Check Your Pronouns
Avoid using gender-coded pronouns such as ‘he’ and ‘she’
‘they’, ‘them’, ‘their’, ‘theirs’ or even ‘the candidate’ are examples of more neutral pronouns

Avoid Superlatives
Superlatives such as ‘greatest’, ‘fastest’, ‘most capable’ can turn off female candidates who are more collaborative than competitive in nature

Reconsider Requirements
Research shows that women are unlikely to apply for a position unless they meet 100 per cent of the requirements. To overcome this, it is recommended to identify which requirements are “nice to have” versus “must have”
Requiring a specific degree might also alienate applicants of one gender or the other since the choice of college major can vary by gender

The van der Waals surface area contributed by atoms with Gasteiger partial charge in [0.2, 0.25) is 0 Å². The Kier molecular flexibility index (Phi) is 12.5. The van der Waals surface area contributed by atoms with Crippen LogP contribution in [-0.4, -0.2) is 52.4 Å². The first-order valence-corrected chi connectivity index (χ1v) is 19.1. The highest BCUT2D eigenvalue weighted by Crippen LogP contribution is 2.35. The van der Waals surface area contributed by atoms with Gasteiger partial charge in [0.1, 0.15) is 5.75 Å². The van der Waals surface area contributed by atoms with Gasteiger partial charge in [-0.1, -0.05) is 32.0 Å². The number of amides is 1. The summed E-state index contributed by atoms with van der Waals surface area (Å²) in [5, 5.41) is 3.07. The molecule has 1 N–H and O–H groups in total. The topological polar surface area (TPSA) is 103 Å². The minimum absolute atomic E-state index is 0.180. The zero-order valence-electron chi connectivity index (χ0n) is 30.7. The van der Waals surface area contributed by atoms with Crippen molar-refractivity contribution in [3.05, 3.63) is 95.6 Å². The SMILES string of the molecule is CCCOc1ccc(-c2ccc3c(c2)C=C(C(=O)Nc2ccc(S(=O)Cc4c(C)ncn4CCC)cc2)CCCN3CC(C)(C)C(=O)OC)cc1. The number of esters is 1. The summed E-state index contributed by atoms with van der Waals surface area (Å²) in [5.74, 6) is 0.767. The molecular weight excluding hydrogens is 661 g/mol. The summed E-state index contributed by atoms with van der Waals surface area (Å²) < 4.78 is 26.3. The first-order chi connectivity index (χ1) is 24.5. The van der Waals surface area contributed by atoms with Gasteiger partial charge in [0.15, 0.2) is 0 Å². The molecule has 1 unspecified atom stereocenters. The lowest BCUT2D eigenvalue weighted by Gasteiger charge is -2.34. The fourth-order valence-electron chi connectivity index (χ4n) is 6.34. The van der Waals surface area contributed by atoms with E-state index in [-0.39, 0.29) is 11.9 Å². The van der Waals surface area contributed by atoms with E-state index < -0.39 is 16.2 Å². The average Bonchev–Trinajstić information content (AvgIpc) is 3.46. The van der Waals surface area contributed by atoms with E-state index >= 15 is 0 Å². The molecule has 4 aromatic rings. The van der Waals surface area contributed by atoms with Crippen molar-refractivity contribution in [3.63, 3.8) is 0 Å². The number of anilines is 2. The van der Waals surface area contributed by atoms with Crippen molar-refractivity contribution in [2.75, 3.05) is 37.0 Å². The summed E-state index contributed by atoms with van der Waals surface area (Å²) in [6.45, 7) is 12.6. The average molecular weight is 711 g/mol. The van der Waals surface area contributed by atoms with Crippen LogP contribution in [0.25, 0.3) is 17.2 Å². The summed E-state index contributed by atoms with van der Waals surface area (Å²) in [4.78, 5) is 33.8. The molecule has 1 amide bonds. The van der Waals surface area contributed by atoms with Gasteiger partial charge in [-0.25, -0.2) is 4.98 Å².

Use Gender-Neutral Titles in Job Descriptions
Avoid the ‘man’ suffix for job titles. Alternative suffixes include ‘person’ and ‘member’. For example businessman to businessperson/congressman to member of congress/policeman to police officer/salesman to salesperson

Assess your Job Post with Online Tools 

Tools like Kat Matfield’s Gender Decoder can give you an instant overview of your job post allowing you to help free your text of hidden bias in the form of gendered words.

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